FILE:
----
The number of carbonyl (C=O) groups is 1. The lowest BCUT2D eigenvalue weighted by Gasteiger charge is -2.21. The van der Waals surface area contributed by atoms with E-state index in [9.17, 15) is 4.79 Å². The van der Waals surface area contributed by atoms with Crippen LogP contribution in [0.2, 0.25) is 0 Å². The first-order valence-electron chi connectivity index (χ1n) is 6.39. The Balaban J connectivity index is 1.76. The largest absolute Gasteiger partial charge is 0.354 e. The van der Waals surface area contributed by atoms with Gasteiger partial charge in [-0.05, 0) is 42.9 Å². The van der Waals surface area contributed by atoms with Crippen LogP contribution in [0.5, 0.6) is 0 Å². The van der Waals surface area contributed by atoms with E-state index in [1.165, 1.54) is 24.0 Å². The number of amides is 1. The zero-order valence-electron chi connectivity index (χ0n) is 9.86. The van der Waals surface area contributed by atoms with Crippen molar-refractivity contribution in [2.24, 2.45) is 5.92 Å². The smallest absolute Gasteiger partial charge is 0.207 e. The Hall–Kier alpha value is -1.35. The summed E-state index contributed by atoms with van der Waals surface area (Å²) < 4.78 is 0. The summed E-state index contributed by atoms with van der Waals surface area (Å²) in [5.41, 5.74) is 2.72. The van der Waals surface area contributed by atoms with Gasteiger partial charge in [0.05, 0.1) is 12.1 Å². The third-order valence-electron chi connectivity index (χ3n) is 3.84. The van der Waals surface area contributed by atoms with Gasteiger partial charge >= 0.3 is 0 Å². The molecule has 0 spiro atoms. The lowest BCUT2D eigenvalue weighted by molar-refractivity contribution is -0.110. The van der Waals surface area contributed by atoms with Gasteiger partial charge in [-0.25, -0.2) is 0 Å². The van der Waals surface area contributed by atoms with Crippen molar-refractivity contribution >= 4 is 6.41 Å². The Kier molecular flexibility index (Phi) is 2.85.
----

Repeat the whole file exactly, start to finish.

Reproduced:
The number of carbonyl (C=O) groups is 1. The lowest BCUT2D eigenvalue weighted by Gasteiger charge is -2.21. The van der Waals surface area contributed by atoms with E-state index in [9.17, 15) is 4.79 Å². The van der Waals surface area contributed by atoms with Crippen LogP contribution in [0.2, 0.25) is 0 Å². The first-order valence-electron chi connectivity index (χ1n) is 6.39. The Balaban J connectivity index is 1.76. The largest absolute Gasteiger partial charge is 0.354 e. The van der Waals surface area contributed by atoms with Gasteiger partial charge in [-0.05, 0) is 42.9 Å². The van der Waals surface area contributed by atoms with Crippen LogP contribution in [0.5, 0.6) is 0 Å². The van der Waals surface area contributed by atoms with E-state index in [1.165, 1.54) is 24.0 Å². The number of amides is 1. The zero-order valence-electron chi connectivity index (χ0n) is 9.86. The van der Waals surface area contributed by atoms with Crippen molar-refractivity contribution in [2.24, 2.45) is 5.92 Å². The smallest absolute Gasteiger partial charge is 0.207 e. The Hall–Kier alpha value is -1.35. The summed E-state index contributed by atoms with van der Waals surface area (Å²) < 4.78 is 0. The summed E-state index contributed by atoms with van der Waals surface area (Å²) in [5.41, 5.74) is 2.72. The van der Waals surface area contributed by atoms with Gasteiger partial charge in [0.05, 0.1) is 12.1 Å². The third-order valence-electron chi connectivity index (χ3n) is 3.84. The van der Waals surface area contributed by atoms with Gasteiger partial charge >= 0.3 is 0 Å². The molecule has 0 spiro atoms. The lowest BCUT2D eigenvalue weighted by molar-refractivity contribution is -0.110. The van der Waals surface area contributed by atoms with Gasteiger partial charge in [-0.25, -0.2) is 0 Å². The van der Waals surface area contributed by atoms with Crippen molar-refractivity contribution >= 4 is 6.41 Å². The Kier molecular flexibility index (Phi) is 2.85.